Grit is included in Common Core Standards which means it will be tested.
Data mining is being done with biometric devices such as the wireless skin conductance sensor strapped to students’ wrists to measure blood volume and pulse and check out student frustration.
Biometrics can include DNA; fingerprints; face, hand and ear features; voice recordings; iris scans; gait; typing rhythm; and gestures. Iris scans and fingerprints are quite useful for tracking purposes -- a treasure trove for a government wishing to track its people 24/7.
Several states do not allow collection of student biometric information. However, nothing bans the use of children’s DNA, fingerprints, heart rate, or iris scans.
Data mining is being done during digital learning through a student learning database that stores time-stamped student input and behaviors captured as students work.
From Capitalist to Socialist Nation
The mission to change America from a free enterprise economic system to a socialist/collectivist society can be found as far back as 1934 in the Carnegie Corporation funded study, Conclusions and Recommendations of the Commission on the Social Studies by the American Historical Association. The authors noted that profound changes in the attitudes and outlook of the American people would be required. To accomplish this, Social Studies would be used to indoctrinate students.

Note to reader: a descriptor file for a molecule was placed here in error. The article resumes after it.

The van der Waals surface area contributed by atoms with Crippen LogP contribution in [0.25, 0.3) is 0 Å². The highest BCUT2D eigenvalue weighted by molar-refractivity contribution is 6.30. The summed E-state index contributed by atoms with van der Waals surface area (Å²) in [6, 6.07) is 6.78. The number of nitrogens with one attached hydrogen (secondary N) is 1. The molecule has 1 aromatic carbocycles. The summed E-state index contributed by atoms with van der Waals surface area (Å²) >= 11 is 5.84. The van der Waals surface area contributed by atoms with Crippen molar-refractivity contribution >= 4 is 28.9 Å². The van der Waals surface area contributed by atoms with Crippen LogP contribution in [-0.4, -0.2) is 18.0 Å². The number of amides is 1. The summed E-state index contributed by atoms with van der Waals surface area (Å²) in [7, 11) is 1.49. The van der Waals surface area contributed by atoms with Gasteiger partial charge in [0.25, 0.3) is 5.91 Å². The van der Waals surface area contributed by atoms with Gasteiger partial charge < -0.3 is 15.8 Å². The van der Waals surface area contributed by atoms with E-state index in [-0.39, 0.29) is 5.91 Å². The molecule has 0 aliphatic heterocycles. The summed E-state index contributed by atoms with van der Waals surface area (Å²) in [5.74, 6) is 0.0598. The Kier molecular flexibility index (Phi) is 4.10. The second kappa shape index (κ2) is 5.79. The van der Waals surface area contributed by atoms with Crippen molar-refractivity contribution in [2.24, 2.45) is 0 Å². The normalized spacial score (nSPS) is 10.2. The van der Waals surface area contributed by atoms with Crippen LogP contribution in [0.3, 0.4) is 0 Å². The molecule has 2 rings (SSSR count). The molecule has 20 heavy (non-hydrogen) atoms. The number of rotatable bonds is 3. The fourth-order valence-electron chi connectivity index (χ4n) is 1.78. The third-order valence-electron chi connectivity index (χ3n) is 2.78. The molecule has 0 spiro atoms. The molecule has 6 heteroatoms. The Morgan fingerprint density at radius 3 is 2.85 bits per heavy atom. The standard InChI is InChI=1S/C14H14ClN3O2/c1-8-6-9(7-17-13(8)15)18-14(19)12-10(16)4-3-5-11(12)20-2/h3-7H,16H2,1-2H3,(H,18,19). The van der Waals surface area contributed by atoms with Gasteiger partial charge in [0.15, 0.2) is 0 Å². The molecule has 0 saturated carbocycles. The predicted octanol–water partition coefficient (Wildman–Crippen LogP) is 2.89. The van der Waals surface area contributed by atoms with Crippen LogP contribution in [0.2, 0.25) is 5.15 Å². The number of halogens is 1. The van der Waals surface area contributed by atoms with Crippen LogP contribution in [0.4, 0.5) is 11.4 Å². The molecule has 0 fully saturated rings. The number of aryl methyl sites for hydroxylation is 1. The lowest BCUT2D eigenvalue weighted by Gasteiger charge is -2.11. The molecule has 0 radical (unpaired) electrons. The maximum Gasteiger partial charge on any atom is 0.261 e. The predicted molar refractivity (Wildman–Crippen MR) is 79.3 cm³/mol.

Rather than academics, American public education is now indoctrination to change student values, beliefs, and behavior for a collectivist society with a government planned workforce. The vast majority of American children will be narrowly trained for specified jobs with traditional education and college reserved for only a very small group of elite students.
Progress in the changing of student attitudes and values must be measured. Students who do not comply must be “remediated.” Without data mining, how else can progress be measured and students remediated for workforce training?
Since the 19th century, the Supreme Court has affirmed parental rights. Already the public is deeply angered with the bullying by Progressive educators and weary with paying for schools that don’t deliver the bacon.
If the purpose of public education is simply to train a workforce for a socialist government, then it’s time for parents to stop funding public education.